How did Mrs Thatcher manage?

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Tuesday, 9 April 2013 - Dave Fawbert

Like so many leaders, Mrs Thatcher's strengths led to her downfall when she overplayed them

Margaret Thatcher

Margaret Thatcher finally lost her battle with ill health yesterday, and the world erupted with disparate views on her life and legacy. It is difficult to imagine a more polarising figure in modern political history: throw two rocks in the air and you are bound to hit someone who loved, and someone else who loathed her and her policies. What is beyond doubt, however, is that she led, and managed first her party, then her country and managed to impose her own views like few others have in history.

It is no exaggeration to say that, although, of course, democratically elected, Thatcher led in a highly autocratic style. She would listen to the views of others, but when push came to shove, she would always have the final say: in her own words, “being Prime Minister is a lonely job…you cannot lead from the crowd”. In an almost Lenin-esque style, she was unafraid to push through unpopular measures that she felt were the necessary medicine for the country to succeed long-term; something that was in distinct contrast to the way that Tony Blair constantly worried about popularity during his three terms in office. Again, like a quasi-dictator, Thatcher crushed all opposition: firstly within her own party, when she refused to heed the doubts and advise of the Heathite “wets” of the left of her party, then in the infamous industrial fight with the National Union of Mineworkers. Many will argue that she was prepared for these fights by her initial political rise, undoubtedly coming up against resistance due to being an ambitious female, in a time when there were even fewer women in politics than there are today.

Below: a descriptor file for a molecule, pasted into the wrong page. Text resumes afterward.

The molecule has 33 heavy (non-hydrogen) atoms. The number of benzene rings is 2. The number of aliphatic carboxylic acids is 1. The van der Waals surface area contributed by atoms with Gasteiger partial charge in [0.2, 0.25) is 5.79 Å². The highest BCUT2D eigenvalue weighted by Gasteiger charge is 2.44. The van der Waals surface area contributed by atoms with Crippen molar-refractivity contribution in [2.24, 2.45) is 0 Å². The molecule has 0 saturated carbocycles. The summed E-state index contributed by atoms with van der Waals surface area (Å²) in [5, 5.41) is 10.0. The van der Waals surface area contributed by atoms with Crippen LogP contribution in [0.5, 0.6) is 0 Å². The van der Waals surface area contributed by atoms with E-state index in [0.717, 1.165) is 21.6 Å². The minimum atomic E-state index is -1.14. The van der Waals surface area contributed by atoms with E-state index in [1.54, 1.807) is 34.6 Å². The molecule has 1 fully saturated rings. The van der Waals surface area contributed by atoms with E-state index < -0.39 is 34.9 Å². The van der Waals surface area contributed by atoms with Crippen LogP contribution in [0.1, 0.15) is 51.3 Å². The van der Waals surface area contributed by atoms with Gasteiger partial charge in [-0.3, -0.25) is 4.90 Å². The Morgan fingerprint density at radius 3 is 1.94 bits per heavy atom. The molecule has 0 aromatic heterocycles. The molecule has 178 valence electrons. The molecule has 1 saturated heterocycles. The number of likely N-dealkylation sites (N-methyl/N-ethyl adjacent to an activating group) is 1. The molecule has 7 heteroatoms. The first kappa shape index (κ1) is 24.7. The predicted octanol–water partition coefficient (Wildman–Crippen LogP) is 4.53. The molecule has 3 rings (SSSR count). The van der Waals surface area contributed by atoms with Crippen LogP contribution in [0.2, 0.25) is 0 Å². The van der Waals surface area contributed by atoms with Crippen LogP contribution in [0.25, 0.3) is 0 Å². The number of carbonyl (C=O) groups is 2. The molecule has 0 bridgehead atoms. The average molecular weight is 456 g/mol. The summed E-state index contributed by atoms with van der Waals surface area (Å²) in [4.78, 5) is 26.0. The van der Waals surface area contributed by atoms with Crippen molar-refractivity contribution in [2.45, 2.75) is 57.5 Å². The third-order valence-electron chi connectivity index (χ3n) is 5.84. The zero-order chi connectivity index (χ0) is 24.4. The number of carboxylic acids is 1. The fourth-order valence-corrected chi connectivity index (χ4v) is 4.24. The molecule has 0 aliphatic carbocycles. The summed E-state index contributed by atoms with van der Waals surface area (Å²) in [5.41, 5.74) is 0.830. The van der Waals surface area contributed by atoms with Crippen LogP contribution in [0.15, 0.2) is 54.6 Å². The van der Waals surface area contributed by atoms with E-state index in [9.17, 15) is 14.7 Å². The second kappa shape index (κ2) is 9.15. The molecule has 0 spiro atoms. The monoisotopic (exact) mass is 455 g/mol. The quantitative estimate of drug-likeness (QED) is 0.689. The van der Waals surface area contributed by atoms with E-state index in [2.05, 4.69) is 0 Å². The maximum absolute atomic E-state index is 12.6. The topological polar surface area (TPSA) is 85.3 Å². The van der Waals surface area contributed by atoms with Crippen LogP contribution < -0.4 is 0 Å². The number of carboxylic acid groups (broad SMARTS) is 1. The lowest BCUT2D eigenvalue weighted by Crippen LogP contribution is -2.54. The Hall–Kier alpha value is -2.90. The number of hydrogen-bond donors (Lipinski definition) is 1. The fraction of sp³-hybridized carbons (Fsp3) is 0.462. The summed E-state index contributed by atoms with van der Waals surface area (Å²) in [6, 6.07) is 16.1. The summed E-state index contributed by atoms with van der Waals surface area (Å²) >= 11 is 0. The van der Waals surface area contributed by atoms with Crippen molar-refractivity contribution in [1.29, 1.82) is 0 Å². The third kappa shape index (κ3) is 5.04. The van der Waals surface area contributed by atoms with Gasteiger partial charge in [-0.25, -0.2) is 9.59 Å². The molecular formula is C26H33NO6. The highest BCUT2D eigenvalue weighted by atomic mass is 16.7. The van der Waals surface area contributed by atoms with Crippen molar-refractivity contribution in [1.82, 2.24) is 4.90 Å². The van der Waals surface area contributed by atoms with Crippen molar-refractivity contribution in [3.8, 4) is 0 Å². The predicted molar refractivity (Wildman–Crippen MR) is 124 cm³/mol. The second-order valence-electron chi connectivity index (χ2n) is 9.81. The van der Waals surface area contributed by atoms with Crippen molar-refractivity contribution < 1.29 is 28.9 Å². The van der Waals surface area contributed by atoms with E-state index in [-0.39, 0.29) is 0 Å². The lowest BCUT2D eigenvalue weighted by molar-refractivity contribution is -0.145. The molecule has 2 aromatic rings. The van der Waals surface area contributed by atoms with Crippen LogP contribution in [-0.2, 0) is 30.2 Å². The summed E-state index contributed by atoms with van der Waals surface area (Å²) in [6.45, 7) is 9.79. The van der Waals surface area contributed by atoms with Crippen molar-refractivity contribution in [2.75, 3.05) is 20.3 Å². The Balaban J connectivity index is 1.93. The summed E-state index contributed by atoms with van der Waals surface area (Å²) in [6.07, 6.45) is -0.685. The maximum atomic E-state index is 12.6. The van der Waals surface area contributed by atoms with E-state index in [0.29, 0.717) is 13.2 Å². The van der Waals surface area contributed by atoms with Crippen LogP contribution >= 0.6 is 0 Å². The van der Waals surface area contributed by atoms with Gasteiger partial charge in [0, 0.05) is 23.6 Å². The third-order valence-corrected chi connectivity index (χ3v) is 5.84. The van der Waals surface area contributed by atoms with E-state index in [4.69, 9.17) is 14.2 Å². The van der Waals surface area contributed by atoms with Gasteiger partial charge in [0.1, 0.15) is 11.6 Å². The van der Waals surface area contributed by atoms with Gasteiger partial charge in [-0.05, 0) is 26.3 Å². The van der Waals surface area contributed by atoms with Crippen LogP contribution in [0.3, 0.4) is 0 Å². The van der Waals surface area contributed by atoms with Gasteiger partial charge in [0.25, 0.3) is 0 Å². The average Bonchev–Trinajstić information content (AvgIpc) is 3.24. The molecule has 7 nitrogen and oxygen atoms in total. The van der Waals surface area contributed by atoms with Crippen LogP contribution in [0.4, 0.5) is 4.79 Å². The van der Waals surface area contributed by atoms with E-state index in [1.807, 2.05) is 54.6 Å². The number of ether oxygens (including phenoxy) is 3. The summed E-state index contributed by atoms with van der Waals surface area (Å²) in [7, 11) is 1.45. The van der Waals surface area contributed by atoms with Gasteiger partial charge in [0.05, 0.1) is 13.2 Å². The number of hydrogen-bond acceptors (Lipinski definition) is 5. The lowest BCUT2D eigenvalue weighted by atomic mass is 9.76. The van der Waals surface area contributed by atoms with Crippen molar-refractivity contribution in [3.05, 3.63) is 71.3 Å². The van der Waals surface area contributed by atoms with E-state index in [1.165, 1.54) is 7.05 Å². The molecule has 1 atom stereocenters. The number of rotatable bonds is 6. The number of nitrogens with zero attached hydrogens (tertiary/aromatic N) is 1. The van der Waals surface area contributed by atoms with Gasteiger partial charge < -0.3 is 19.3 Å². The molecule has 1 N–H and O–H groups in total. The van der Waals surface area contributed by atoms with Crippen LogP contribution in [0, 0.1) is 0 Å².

Unfortunately, like many before her, while her autocratic style was a strength, it also ultimately caused her downfall. She pushed through a measure too far – the hugely unpopular Poll Tax – which ultimately fell to disquiet within the Conservative Party, colleague upon colleague advising her to change path or face opprobrium. Her subsequent isolation meant that people were afraid to deal with her directly, or to warn her of impending threats to her power. Her ousting as leader in a few dramatic days in 1990 – under which each cabinet minister craftily assured her of his own personal support but warned that his colleagues were against her and thus advised her to go – was an expertly orchestrated piece of bloodless matricide.

What is certain, however, is that her style of leadership produced results. For a great many people – those on the wrong side of her crusades – they were negative. But for Thatcher, they were overwhelmingly positive – she achieved what she set out to achieve and irrevocably changed the political landscape for ever. So much so that many argue she not only crystallised the political vision of Thatcherism which has dominated every Conservative government since, but also imposed it on the Labour Party; New Labour really was new, in that it stole a great many Thatcherite policies. Many of her decisions were also virtually irreversible, such as the privatisation of nationalised industries. Thatcher led by force of character, by conviction and with little heed to others’ opinions. There can be no doubting the success of the methods, at least in the earlier years of her tenure. Yet the success of the results are open to the debate that will continue for the following weeks, months – and years.

David Fowler /

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